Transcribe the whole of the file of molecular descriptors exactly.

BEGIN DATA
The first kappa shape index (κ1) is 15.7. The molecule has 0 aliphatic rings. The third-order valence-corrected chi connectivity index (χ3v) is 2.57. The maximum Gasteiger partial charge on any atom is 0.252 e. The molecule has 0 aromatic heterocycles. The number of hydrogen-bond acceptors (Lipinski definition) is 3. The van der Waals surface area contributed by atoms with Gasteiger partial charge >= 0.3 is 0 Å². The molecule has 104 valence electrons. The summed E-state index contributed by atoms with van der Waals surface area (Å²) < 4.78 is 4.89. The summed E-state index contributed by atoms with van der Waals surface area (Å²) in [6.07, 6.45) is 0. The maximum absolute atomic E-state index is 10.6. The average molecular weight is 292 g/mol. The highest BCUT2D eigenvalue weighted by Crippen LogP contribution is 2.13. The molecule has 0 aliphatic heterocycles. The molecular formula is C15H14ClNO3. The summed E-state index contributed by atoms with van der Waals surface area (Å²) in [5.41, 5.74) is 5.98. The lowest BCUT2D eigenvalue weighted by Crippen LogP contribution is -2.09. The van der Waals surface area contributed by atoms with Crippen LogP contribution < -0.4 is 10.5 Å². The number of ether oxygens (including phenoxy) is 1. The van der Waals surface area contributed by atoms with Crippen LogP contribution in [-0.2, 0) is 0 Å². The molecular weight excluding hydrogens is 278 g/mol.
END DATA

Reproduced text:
The first kappa shape index (κ1) is 15.7. The molecule has 0 aliphatic rings. The third-order valence-corrected chi connectivity index (χ3v) is 2.57. The maximum Gasteiger partial charge on any atom is 0.252 e. The molecule has 0 aromatic heterocycles. The number of hydrogen-bond acceptors (Lipinski definition) is 3. The van der Waals surface area contributed by atoms with Gasteiger partial charge >= 0.3 is 0 Å². The molecule has 104 valence electrons. The summed E-state index contributed by atoms with van der Waals surface area (Å²) < 4.78 is 4.89. The summed E-state index contributed by atoms with van der Waals surface area (Å²) in [6.07, 6.45) is 0. The maximum absolute atomic E-state index is 10.6. The average molecular weight is 292 g/mol. The highest BCUT2D eigenvalue weighted by Crippen LogP contribution is 2.13. The molecule has 0 aliphatic heterocycles. The molecular formula is C15H14ClNO3. The summed E-state index contributed by atoms with van der Waals surface area (Å²) in [5.41, 5.74) is 5.98. The lowest BCUT2D eigenvalue weighted by Crippen LogP contribution is -2.09. The van der Waals surface area contributed by atoms with Crippen LogP contribution < -0.4 is 10.5 Å². The number of ether oxygens (including phenoxy) is 1. The van der Waals surface area contributed by atoms with Crippen LogP contribution in [-0.2, 0) is 0 Å². The molecular weight excluding hydrogens is 278 g/mol.